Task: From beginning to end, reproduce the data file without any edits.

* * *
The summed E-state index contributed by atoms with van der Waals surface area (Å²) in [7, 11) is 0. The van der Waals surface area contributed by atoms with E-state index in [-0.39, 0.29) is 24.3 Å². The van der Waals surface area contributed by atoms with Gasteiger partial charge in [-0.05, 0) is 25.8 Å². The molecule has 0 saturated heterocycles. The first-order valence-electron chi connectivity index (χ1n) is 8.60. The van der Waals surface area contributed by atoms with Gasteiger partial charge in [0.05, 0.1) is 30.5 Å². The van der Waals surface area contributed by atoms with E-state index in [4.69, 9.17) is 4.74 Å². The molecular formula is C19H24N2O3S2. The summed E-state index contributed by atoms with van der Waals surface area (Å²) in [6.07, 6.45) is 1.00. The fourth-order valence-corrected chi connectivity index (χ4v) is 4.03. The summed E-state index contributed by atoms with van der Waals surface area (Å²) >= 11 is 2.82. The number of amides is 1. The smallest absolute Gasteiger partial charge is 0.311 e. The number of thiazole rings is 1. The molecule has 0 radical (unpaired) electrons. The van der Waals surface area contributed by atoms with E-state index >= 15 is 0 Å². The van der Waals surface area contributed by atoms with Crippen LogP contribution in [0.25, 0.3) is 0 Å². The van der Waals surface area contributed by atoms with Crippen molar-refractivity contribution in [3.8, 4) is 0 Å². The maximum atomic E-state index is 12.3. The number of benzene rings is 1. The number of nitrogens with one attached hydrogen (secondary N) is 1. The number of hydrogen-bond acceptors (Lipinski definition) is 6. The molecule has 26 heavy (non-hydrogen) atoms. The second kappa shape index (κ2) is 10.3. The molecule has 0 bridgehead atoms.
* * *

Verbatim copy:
The summed E-state index contributed by atoms with van der Waals surface area (Å²) in [7, 11) is 0. The van der Waals surface area contributed by atoms with E-state index in [-0.39, 0.29) is 24.3 Å². The van der Waals surface area contributed by atoms with Gasteiger partial charge in [-0.05, 0) is 25.8 Å². The molecule has 0 saturated heterocycles. The first-order valence-electron chi connectivity index (χ1n) is 8.60. The van der Waals surface area contributed by atoms with Gasteiger partial charge in [0.05, 0.1) is 30.5 Å². The van der Waals surface area contributed by atoms with E-state index in [4.69, 9.17) is 4.74 Å². The molecular formula is C19H24N2O3S2. The summed E-state index contributed by atoms with van der Waals surface area (Å²) in [6.07, 6.45) is 1.00. The fourth-order valence-corrected chi connectivity index (χ4v) is 4.03. The summed E-state index contributed by atoms with van der Waals surface area (Å²) >= 11 is 2.82. The number of amides is 1. The smallest absolute Gasteiger partial charge is 0.311 e. The number of thiazole rings is 1. The molecule has 0 radical (unpaired) electrons. The van der Waals surface area contributed by atoms with E-state index >= 15 is 0 Å². The van der Waals surface area contributed by atoms with Crippen LogP contribution in [0.25, 0.3) is 0 Å². The van der Waals surface area contributed by atoms with Crippen molar-refractivity contribution in [3.8, 4) is 0 Å². The maximum atomic E-state index is 12.3. The number of benzene rings is 1. The number of nitrogens with one attached hydrogen (secondary N) is 1. The number of hydrogen-bond acceptors (Lipinski definition) is 6. The molecule has 26 heavy (non-hydrogen) atoms. The second kappa shape index (κ2) is 10.3. The molecule has 0 bridgehead atoms.